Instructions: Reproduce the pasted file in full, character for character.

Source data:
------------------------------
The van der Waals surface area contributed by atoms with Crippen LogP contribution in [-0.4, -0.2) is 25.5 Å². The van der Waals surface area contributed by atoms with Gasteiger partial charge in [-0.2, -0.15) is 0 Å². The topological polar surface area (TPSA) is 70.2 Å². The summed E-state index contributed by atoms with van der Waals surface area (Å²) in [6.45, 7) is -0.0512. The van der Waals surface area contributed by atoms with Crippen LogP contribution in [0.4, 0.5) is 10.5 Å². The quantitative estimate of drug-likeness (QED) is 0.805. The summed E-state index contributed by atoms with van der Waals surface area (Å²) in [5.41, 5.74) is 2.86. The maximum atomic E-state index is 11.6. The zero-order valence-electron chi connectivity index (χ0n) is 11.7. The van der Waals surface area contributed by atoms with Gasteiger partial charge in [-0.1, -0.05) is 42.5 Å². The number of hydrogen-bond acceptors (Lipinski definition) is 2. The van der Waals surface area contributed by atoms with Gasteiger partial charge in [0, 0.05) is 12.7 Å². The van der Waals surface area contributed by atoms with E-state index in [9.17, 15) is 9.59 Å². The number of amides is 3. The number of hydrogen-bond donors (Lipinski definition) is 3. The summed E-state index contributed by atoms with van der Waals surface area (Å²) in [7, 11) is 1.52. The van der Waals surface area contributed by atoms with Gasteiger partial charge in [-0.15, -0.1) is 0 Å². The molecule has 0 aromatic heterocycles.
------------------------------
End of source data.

The van der Waals surface area contributed by atoms with Crippen LogP contribution in [-0.4, -0.2) is 25.5 Å². The van der Waals surface area contributed by atoms with Gasteiger partial charge in [-0.2, -0.15) is 0 Å². The topological polar surface area (TPSA) is 70.2 Å². The summed E-state index contributed by atoms with van der Waals surface area (Å²) in [6.45, 7) is -0.0512. The van der Waals surface area contributed by atoms with Crippen LogP contribution in [0.4, 0.5) is 10.5 Å². The quantitative estimate of drug-likeness (QED) is 0.805. The summed E-state index contributed by atoms with van der Waals surface area (Å²) in [5.41, 5.74) is 2.86. The maximum atomic E-state index is 11.6. The zero-order valence-electron chi connectivity index (χ0n) is 11.7. The van der Waals surface area contributed by atoms with Gasteiger partial charge in [-0.1, -0.05) is 42.5 Å². The number of hydrogen-bond acceptors (Lipinski definition) is 2. The van der Waals surface area contributed by atoms with Gasteiger partial charge in [0, 0.05) is 12.7 Å². The van der Waals surface area contributed by atoms with E-state index in [9.17, 15) is 9.59 Å². The number of amides is 3. The number of hydrogen-bond donors (Lipinski definition) is 3. The summed E-state index contributed by atoms with van der Waals surface area (Å²) in [7, 11) is 1.52. The van der Waals surface area contributed by atoms with Gasteiger partial charge in [-0.15, -0.1) is 0 Å². The molecule has 0 aromatic heterocycles.